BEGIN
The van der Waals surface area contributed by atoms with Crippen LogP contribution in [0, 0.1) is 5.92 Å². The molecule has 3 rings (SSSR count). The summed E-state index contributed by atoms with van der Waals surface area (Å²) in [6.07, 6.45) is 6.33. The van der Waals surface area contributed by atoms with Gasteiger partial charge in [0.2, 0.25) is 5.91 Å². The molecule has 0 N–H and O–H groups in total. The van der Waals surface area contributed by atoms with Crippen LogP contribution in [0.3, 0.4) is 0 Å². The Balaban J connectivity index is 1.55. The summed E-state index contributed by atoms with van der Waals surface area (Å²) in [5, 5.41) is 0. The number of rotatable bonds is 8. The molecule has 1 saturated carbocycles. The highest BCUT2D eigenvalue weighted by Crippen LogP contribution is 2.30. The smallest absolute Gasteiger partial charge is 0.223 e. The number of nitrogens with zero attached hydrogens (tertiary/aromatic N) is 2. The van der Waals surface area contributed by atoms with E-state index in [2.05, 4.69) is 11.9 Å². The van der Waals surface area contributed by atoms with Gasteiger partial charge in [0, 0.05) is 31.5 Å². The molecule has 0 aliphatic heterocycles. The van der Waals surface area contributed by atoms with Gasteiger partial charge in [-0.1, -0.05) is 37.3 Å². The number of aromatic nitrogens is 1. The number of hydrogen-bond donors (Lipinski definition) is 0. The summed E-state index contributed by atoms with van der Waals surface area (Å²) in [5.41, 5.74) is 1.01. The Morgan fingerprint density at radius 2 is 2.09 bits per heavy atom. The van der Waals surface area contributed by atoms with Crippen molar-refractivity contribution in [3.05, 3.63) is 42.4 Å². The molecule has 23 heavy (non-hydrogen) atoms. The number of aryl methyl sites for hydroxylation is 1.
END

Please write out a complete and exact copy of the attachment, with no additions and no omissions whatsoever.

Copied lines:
The van der Waals surface area contributed by atoms with Crippen LogP contribution in [0, 0.1) is 5.92 Å². The molecule has 3 rings (SSSR count). The summed E-state index contributed by atoms with van der Waals surface area (Å²) in [6.07, 6.45) is 6.33. The van der Waals surface area contributed by atoms with Gasteiger partial charge in [0.2, 0.25) is 5.91 Å². The molecule has 0 N–H and O–H groups in total. The van der Waals surface area contributed by atoms with Crippen LogP contribution in [0.3, 0.4) is 0 Å². The Balaban J connectivity index is 1.55. The summed E-state index contributed by atoms with van der Waals surface area (Å²) in [5, 5.41) is 0. The number of rotatable bonds is 8. The molecule has 1 saturated carbocycles. The highest BCUT2D eigenvalue weighted by Crippen LogP contribution is 2.30. The smallest absolute Gasteiger partial charge is 0.223 e. The number of nitrogens with zero attached hydrogens (tertiary/aromatic N) is 2. The van der Waals surface area contributed by atoms with E-state index in [2.05, 4.69) is 11.9 Å². The van der Waals surface area contributed by atoms with Gasteiger partial charge in [0, 0.05) is 31.5 Å². The molecule has 0 aliphatic heterocycles. The van der Waals surface area contributed by atoms with Gasteiger partial charge in [-0.1, -0.05) is 37.3 Å². The number of aromatic nitrogens is 1. The number of hydrogen-bond donors (Lipinski definition) is 0. The summed E-state index contributed by atoms with van der Waals surface area (Å²) in [5.41, 5.74) is 1.01. The Morgan fingerprint density at radius 2 is 2.09 bits per heavy atom. The van der Waals surface area contributed by atoms with Crippen molar-refractivity contribution in [3.05, 3.63) is 42.4 Å². The molecule has 23 heavy (non-hydrogen) atoms. The number of aryl methyl sites for hydroxylation is 1.